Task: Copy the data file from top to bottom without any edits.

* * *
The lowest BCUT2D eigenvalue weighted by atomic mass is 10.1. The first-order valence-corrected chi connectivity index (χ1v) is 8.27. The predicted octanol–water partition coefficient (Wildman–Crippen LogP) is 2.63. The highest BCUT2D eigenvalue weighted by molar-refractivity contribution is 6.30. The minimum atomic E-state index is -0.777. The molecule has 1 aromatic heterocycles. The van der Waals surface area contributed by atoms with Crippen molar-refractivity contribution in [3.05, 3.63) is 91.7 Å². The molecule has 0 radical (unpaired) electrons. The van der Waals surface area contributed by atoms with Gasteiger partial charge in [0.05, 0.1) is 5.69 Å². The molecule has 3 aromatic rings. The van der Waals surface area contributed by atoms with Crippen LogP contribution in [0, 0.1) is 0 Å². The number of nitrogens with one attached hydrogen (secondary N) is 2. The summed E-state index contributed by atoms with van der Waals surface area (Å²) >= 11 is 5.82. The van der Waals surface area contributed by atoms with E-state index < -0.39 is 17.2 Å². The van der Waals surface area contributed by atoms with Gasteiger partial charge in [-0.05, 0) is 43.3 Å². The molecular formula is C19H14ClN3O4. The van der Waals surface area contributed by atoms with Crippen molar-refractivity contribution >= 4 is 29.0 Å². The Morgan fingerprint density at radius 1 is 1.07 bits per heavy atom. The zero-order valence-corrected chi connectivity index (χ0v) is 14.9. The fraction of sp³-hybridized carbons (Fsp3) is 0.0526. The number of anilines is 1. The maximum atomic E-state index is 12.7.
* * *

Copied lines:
The lowest BCUT2D eigenvalue weighted by atomic mass is 10.1. The first-order valence-corrected chi connectivity index (χ1v) is 8.27. The predicted octanol–water partition coefficient (Wildman–Crippen LogP) is 2.63. The highest BCUT2D eigenvalue weighted by molar-refractivity contribution is 6.30. The minimum atomic E-state index is -0.777. The molecule has 1 aromatic heterocycles. The van der Waals surface area contributed by atoms with Crippen molar-refractivity contribution in [3.05, 3.63) is 91.7 Å². The molecule has 0 radical (unpaired) electrons. The van der Waals surface area contributed by atoms with Gasteiger partial charge in [0.05, 0.1) is 5.69 Å². The molecule has 3 aromatic rings. The van der Waals surface area contributed by atoms with Crippen LogP contribution in [0, 0.1) is 0 Å². The number of nitrogens with one attached hydrogen (secondary N) is 2. The summed E-state index contributed by atoms with van der Waals surface area (Å²) >= 11 is 5.82. The van der Waals surface area contributed by atoms with E-state index < -0.39 is 17.2 Å². The van der Waals surface area contributed by atoms with Gasteiger partial charge in [-0.05, 0) is 43.3 Å². The molecular formula is C19H14ClN3O4. The van der Waals surface area contributed by atoms with Crippen molar-refractivity contribution >= 4 is 29.0 Å². The Morgan fingerprint density at radius 1 is 1.07 bits per heavy atom. The zero-order valence-corrected chi connectivity index (χ0v) is 14.9. The fraction of sp³-hybridized carbons (Fsp3) is 0.0526. The number of anilines is 1. The maximum atomic E-state index is 12.7.